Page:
In this era of major data breaches, not to mention Chinese and Russian hackers, consumers want to know the companies they do business with are protecting their personal information. And educating consumers about data security policies and techniques is an important part of preventing customer identify theft.
Such was the main takeaway at the ID Theft & Financial Fraud Panel, sponsored by Better Business Bureau Northwest + Pacific on January 24th. For customers, understanding what different entities do to protect their information is equally important as them knowing what to do to on a daily basis to protect their information. Each organization present on the panel had different policies in place and tips to give.
Cerise Peck, crime prevention specialist for the Richland Police Department, walked the audience through how police handle identity theft. Peck warned that, even if a consumer’s identity has been stolen, they are still on the hook for the data that has been breached. That means they may also bear the brunt of money that’s been stolen or credit that’s been misused.
Because of this, Peck stressed the importance of consumers checking bank accounts regularly, shredding important – but old—documents, and being very careful when and where using debit cards. First and foremost, she told the audience to file a report as soon as they notice something is wrong.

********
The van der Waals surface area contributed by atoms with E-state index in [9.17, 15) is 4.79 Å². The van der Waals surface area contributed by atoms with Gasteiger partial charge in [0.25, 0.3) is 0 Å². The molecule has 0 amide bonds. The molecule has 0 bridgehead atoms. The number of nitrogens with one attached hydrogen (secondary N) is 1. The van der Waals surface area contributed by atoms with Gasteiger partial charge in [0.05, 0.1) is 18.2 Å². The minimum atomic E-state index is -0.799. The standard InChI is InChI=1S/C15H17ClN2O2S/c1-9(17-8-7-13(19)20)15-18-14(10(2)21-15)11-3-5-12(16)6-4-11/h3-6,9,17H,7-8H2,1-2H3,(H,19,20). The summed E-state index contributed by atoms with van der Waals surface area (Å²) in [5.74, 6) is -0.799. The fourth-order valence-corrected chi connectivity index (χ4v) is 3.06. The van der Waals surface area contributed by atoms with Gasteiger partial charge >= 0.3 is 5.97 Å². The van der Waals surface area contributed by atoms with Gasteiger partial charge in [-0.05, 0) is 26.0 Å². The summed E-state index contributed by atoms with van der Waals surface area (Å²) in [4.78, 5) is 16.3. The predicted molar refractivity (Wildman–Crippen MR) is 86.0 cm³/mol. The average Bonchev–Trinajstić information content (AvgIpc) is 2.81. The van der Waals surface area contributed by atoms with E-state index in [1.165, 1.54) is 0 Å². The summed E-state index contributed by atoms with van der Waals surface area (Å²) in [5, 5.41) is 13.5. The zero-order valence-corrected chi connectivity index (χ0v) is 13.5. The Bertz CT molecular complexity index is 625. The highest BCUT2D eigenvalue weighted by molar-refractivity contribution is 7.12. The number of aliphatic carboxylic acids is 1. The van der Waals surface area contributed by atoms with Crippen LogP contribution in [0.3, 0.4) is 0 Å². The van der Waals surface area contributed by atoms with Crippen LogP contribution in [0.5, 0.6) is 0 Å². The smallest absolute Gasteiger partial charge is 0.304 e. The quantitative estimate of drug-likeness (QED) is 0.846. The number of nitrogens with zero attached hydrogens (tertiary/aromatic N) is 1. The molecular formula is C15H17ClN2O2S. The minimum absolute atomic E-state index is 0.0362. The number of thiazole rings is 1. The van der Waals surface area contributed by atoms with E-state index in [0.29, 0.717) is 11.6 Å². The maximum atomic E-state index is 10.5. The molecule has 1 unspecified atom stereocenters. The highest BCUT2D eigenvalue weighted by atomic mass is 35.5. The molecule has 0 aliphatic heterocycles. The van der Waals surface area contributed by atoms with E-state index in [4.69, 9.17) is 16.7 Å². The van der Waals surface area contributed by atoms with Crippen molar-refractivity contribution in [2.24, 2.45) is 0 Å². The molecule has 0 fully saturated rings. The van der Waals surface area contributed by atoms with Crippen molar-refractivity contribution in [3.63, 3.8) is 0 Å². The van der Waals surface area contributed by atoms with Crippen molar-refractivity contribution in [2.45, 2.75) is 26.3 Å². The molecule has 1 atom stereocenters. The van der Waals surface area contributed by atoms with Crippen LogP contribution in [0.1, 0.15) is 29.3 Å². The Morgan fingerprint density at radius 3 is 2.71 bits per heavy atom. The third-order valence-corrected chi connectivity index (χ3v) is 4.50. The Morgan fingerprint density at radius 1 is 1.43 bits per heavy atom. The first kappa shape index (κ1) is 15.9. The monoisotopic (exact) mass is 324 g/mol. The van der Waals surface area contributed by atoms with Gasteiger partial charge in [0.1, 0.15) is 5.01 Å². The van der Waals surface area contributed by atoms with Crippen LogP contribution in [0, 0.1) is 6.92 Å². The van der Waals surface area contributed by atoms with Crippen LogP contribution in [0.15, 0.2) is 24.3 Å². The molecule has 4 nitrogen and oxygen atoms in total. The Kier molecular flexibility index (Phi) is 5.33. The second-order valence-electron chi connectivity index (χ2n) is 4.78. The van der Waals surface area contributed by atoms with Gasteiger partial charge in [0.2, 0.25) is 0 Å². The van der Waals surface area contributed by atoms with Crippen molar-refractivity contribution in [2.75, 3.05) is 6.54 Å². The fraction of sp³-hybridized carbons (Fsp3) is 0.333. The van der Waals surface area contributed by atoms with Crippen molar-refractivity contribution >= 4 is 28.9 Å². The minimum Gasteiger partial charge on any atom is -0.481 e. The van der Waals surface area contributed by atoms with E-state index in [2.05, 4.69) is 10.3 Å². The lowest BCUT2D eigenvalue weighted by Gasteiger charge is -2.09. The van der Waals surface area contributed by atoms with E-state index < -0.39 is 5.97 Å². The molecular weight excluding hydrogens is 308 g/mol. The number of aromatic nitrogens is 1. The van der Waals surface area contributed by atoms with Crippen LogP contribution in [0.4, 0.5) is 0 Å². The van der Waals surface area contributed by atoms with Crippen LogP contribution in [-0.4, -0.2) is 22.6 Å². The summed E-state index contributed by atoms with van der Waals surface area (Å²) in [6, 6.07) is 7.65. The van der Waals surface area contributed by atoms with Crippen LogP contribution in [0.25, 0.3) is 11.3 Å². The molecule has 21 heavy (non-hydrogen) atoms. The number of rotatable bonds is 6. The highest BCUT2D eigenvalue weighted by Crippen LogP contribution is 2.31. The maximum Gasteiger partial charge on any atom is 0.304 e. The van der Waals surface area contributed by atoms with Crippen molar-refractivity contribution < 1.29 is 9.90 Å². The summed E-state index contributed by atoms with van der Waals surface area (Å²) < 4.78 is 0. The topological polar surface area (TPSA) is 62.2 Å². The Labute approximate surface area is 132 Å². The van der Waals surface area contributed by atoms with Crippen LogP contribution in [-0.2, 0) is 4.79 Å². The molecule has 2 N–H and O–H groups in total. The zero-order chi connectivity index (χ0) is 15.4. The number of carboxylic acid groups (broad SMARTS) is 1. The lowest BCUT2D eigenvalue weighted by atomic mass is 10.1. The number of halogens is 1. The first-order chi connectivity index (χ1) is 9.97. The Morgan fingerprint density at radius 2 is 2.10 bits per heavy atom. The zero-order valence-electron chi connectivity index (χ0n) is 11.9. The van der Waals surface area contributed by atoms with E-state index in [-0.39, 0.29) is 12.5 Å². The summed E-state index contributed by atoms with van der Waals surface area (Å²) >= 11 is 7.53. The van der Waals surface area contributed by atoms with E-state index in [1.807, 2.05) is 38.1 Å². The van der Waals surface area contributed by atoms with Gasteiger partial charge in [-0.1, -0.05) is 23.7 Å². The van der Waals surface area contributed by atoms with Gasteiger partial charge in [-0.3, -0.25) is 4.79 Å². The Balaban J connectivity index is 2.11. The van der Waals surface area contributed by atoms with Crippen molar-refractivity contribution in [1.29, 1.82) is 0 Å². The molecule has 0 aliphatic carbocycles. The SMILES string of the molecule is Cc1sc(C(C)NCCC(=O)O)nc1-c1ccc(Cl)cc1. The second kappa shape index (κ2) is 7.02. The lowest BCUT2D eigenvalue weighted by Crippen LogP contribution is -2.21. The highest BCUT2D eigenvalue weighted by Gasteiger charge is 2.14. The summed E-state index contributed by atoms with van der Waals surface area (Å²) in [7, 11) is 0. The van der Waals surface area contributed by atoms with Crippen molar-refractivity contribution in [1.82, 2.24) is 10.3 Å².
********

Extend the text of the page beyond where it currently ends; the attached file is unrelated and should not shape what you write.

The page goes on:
Scott Whistman, financial concierge at Kennewick-based Washington Trust Bank, told the audience about the most common type of scams he deals with at the banking level. This included romance, IRS, employment and lottery scams, citing incidences where he’s seen clients lose hundreds or thousands of dollars to imposter scams.
Whitsman detailed the policies his bank has in place to try and prevent scams, such as freezing accounts when there is abnormal spending and using two-factor authentication to verify identities. His main piece of advice to customers: if an offer seems to good to be true, it probably is.
Finally, Travis Morrow, president of local BBB accredited business 3 Rivers Financial Group, tackled financial fraud, and all the ways investment companies and their affiliates must adhere to strict regulatory policies around cybersecurity to keep client information safe. This includes having a Chief Information Officer, having business continuity plans and disaster recovery plans in place and participating in ongoing cybersecurity training within the investment industry. Investment companies and the entities they work with –such as custodians and broker/dealers – are also expected to
have vendor management plans in place to vet all third-party vendors’ own cybersecurity policies.
Morrow shared a story about how one of his old laptops was so well-encrypted that after it unexpectedly shut down one day, he couldn’t get back on to view his documents. Even after bringing it to two separate IT labs to try and get past the encryption and firewalls, he remained blocked – proving
that the client information stored on that computer was incredibly secure. Luckily, the client information was stored on a separate backup server, too.
Overall, BBB believes educating consumers about ID theft and how to protect themselves, as well as who they can turn to, is the first line of defense in avoiding scams that can lead to major financial losses.